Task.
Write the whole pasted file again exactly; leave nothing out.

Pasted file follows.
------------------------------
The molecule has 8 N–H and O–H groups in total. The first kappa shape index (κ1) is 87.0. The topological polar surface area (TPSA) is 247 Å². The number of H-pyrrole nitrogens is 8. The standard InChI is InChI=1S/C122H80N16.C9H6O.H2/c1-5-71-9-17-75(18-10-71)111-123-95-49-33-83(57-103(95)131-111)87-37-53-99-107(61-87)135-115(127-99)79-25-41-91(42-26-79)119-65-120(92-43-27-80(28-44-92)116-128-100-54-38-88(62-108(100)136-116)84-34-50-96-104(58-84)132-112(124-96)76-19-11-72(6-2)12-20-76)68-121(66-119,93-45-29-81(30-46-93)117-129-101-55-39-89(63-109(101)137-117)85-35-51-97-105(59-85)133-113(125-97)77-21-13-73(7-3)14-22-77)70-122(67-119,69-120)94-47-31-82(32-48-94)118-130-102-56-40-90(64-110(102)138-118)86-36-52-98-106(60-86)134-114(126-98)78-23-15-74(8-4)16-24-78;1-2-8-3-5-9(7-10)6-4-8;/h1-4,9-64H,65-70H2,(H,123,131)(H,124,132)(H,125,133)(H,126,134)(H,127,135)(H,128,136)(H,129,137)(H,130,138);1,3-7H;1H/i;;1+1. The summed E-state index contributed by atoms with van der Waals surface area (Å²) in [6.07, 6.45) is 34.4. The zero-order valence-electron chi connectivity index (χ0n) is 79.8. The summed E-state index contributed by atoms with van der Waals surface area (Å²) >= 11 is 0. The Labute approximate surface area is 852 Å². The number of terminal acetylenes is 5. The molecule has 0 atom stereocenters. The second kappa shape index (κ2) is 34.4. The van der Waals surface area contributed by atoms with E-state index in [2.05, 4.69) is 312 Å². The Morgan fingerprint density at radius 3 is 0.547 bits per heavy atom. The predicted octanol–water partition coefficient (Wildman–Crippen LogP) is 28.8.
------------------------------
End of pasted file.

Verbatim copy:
The molecule has 8 N–H and O–H groups in total. The first kappa shape index (κ1) is 87.0. The topological polar surface area (TPSA) is 247 Å². The number of H-pyrrole nitrogens is 8. The standard InChI is InChI=1S/C122H80N16.C9H6O.H2/c1-5-71-9-17-75(18-10-71)111-123-95-49-33-83(57-103(95)131-111)87-37-53-99-107(61-87)135-115(127-99)79-25-41-91(42-26-79)119-65-120(92-43-27-80(28-44-92)116-128-100-54-38-88(62-108(100)136-116)84-34-50-96-104(58-84)132-112(124-96)76-19-11-72(6-2)12-20-76)68-121(66-119,93-45-29-81(30-46-93)117-129-101-55-39-89(63-109(101)137-117)85-35-51-97-105(59-85)133-113(125-97)77-21-13-73(7-3)14-22-77)70-122(67-119,69-120)94-47-31-82(32-48-94)118-130-102-56-40-90(64-110(102)138-118)86-36-52-98-106(60-86)134-114(126-98)78-23-15-74(8-4)16-24-78;1-2-8-3-5-9(7-10)6-4-8;/h1-4,9-64H,65-70H2,(H,123,131)(H,124,132)(H,125,133)(H,126,134)(H,127,135)(H,128,136)(H,129,137)(H,130,138);1,3-7H;1H/i;;1+1. The summed E-state index contributed by atoms with van der Waals surface area (Å²) in [6.07, 6.45) is 34.4. The zero-order valence-electron chi connectivity index (χ0n) is 79.8. The summed E-state index contributed by atoms with van der Waals surface area (Å²) >= 11 is 0. The Labute approximate surface area is 852 Å². The number of terminal acetylenes is 5. The molecule has 0 atom stereocenters. The second kappa shape index (κ2) is 34.4. The van der Waals surface area contributed by atoms with E-state index in [2.05, 4.69) is 312 Å². The Morgan fingerprint density at radius 3 is 0.547 bits per heavy atom. The predicted octanol–water partition coefficient (Wildman–Crippen LogP) is 28.8.